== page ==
It's hard to imagine any successful twenty-first-century business spending money on a program without measuring its results. Yet when it comes to environmental funding, that's exactly what we're doing. Each year, we spend billions of public and private dollars on freshwater ecosystems in the United States without truly knowing what we're getting. (emphasis added)
I liked how the book took a balanced view, rather than an us-vs-them posture toward businesses and farmers:
The reality is that we need agriculture and industry, and we need a healthy environment. In this era, these are not "nice-to-haves". These are "gotta haves". There's no getting around the fact that humans will use resources—we always have throughout our existence. We need to eat, so we need farms. We also need to eat in the long term, so we need agriculture to operate within a healthy ecosystem. Likewise, we need clothing, housing, transportation, and a range of other daily necessities, so we need industry.
I think this is wise, because the business world can adapt quickly once it is convinced a new way of doing things is worthwhile. As the author notes, about 2/3 of Global 500 companies have already put in water efficiency measures. And just recently I saw news that Walmart is pressuring its suppliers to reduce greenhouse gas emissions significantly. Businesses see this as a way to reduce their exposure to risks facing natural resources. This perspective is becoming quite mainstream, with Michael Bloomberg, the former mayor of New York, writing a book (which I haven't read yet) that apparently discusses how businesses can have a positive environmental impact.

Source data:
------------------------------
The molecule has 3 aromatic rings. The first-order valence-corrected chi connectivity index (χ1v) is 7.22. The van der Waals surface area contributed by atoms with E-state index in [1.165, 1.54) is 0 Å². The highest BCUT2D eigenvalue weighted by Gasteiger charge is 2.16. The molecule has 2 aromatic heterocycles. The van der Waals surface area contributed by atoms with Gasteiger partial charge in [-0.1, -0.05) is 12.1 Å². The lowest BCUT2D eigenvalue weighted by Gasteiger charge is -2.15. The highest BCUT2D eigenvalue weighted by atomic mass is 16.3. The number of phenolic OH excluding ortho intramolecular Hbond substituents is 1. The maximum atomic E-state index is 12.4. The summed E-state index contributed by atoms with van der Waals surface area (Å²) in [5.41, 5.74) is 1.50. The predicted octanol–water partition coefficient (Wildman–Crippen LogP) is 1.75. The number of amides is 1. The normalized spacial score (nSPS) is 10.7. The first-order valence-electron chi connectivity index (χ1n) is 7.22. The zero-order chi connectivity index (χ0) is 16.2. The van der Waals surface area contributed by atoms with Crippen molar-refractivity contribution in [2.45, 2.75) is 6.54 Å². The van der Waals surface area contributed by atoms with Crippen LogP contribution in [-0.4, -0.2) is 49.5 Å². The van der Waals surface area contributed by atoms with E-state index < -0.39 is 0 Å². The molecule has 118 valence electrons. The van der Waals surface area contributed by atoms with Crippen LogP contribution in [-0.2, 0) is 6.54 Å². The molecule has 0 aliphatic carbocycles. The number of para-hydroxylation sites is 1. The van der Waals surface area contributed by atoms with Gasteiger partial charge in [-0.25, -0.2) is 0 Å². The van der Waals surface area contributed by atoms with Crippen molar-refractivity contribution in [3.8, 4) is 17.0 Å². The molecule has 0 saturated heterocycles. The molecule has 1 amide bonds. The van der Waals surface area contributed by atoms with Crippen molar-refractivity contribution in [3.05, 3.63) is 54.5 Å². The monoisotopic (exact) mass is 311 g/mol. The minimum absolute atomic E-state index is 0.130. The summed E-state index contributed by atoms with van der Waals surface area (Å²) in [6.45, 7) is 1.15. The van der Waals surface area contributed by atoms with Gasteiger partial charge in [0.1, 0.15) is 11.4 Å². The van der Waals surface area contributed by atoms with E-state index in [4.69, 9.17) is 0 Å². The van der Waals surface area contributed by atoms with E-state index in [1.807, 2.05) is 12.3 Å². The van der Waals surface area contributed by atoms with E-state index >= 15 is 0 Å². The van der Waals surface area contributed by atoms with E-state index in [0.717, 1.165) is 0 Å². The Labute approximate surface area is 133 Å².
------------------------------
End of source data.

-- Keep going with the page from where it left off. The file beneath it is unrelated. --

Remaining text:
Chapter five is quite relevant to what I do professionally, as it discusses the freshwater needs of industry. In fact, I decided to share the following quote from that chapter on LinkedIn:
Without [freshwater], the corporate world would grind to a halt. From automobile manufacturing to consumer packaged goods to high-tech, almost every industry relies on water for at least some part of its process. Water is behind almost every product we buy, yet most people are unaware of it.
Making smart decisions about water is critical to corporate risk management. A solid water use plan reduces a company's operational costs. It prevents disruptions to production. It helps companies avoid conflict with farmers and communities. And it ensures that the company has enough water to secure its operations well into the future.
That chapter has many examples of water footprints of various goods, and of how various companies have faced water issues. I was familiar with some of them from conferences I've attended and other books I've read, but also encountered some examples that were new to me.